All of this culminates in the fact that it feels like Bobrovsky isn’t having the same kind of impact he has had in previous years. A team expects nights when their netminder “stands on his head” and makes big saves or steals a game. Is Bobrovsky no longer making that kind of impact, or are there just little losses around the margins?
Using the work of SB Nation’s Alan Wells, we can measure “quality starts,” or games where a goaltender doesn’t allow more goals than expected. We can also measure “steals” when a goaltender prevents more goals than expected and his or her team wins.
Here’s how Bobrovsky stacks up year over year in terms of the percentage of his games played that have been quality starts or steals. (Click chart to enlarge)
Again, it appears that Bobrovsky’s positive impact has lessened.
Can we figure out why?
You’re hard-pressed to find goaltending experts around the league who will say a negative word about Bobrovsky. The general consensus is that talent like his doesn’t just evaporate overnight. “I’d take him on my team today,” one analyst said.
But some things have changed.
First, there is pressure that comes with a $10 million annual contract. That’s a real thing.
There’s also the question of age. Bobrovsky turned 31 in September. At present, there are 31 goaltenders age 31 or older who have played in the NHL this season, and only nine come out on the positive side in terms of goals saved above league average (Mikko Koskinen, James Reimer, Thomas Greiss, Cam Talbot, Jaroslav Halak, Semyon Varlamov, Anton Khudobin, Tuukka Rask and Ben Bishop).
Using preliminary work on goaltender aging curves by SB Nation’s Peter Flynn, we can approximate the impact of age on Bobrovsky’s performance. (Click chart to enlarge)
We see that Bobrovsky is projected to see some decline (and more may come before his contract is up), but this certainly doesn’t speak to the big drop-off other measures suggest.
It’s also worth mentioning that Bobrovsky has been known for slow starts. The chart below uses data from Natural Stat Trick to calculate Bobrovsky’s rolling save percentage for each of the eight years he’s been the starting goaltender. (Click chart to enlarge)
Generally speaking, there has been a dip in Bobrovsky’s play to start the season, but, in terms of save percentage, every year ends higher than it began. So there’s reason to believe that the goaltender’s best play this season still lies ahead.
So it’s possible that Bobrovsky is close to nearing a higher level of play, despite some age-related concerns.
What about the play in front of the net?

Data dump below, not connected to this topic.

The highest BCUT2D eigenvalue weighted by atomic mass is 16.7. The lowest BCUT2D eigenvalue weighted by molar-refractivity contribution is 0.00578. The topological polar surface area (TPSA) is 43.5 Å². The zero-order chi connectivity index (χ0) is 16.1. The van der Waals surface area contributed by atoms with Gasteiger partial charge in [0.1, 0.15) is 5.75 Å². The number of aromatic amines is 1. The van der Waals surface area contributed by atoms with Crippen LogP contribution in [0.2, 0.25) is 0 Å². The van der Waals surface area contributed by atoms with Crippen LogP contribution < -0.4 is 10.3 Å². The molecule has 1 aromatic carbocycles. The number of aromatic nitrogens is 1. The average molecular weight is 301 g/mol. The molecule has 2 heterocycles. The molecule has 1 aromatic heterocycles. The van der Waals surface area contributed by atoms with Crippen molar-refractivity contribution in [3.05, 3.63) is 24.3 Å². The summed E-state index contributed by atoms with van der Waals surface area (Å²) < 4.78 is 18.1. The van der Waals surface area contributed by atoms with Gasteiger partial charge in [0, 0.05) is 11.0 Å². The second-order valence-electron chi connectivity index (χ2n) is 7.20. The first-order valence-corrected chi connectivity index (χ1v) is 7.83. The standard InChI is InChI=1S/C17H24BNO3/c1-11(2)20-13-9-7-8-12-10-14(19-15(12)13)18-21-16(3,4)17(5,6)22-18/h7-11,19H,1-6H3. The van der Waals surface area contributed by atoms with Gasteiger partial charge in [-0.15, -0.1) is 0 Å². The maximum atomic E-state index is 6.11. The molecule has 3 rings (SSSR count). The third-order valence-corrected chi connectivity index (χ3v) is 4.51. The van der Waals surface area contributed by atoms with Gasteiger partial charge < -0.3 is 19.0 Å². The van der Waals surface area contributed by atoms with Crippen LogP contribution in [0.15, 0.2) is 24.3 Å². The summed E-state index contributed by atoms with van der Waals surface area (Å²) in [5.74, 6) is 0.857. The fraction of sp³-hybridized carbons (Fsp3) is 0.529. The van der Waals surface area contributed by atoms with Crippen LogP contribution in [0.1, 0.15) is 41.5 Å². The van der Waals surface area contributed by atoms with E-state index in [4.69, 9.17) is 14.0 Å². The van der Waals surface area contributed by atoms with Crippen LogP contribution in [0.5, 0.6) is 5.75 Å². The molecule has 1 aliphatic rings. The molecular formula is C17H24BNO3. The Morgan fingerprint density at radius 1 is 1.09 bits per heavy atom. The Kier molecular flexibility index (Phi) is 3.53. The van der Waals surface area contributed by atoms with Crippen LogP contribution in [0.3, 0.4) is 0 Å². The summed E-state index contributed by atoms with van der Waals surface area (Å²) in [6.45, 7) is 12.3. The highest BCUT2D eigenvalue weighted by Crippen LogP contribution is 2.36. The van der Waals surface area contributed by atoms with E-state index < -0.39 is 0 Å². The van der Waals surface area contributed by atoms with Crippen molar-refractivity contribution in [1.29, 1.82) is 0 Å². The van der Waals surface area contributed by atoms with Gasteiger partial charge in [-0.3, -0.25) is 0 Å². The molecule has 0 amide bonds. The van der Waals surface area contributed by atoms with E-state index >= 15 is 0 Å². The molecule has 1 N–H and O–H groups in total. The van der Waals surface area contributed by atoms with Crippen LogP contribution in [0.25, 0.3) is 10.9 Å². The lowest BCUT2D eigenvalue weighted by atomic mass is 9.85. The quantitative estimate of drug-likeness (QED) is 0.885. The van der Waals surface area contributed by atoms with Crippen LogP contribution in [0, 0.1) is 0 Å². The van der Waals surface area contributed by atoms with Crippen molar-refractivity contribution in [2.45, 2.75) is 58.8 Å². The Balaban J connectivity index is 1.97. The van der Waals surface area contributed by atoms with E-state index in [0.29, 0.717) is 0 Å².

We looked at how many goals Bobrovsky was allowing compared to expectations, but what can we learn by considering context and the kind of attack he is seeing?
The table below shows expected goals against per 60 minutes of play over the past eight years for both Bobrovsky’s current and former team ranked from strongest to weakest, defensively. (Click chart to enlarge)
This year’s Panthers team is allowing quality against at a higher rate than any of the teams on which Bobrovsky previously played. Only four teams in the league are allowing a greater rate of quality against this season. As a result, the overall expected save percentage for Florida this season is currently the lowest a Panthers goalie has faced in seven years.
So we know that Bobrovsky is seeing more dangerous shots than he saw in Columbus. Are there specific changes we can point to in terms of the play in front of him?
The Panthers’ forward corps — one of the most talented in the league, according to an analyst we spoke with — is very aggressive offensively. Contrast this with Columbus’ style, which is more defensively focused. The Blue Jackets’ five-man unit is always “above the puck” trying to limit the opponent’s movement up the ice, whereas the Panthers’ offensive mindset means their forwards aren’t always thinking about getting back on defense right away.
“I think these guys want the puck to get passed back up to them more because they like to join the rush quickly,” InGoal magazine analyst Catherine Silverman explained. “They’re almost cherry-picking the top of the circle hoping that Bob will send the puck out their way, and instead they’re just sort of leaving a passive situation where Bob is getting no support and he’s scrambling because of it.”
This speaks to the issues in the Panthers’ defensive zone.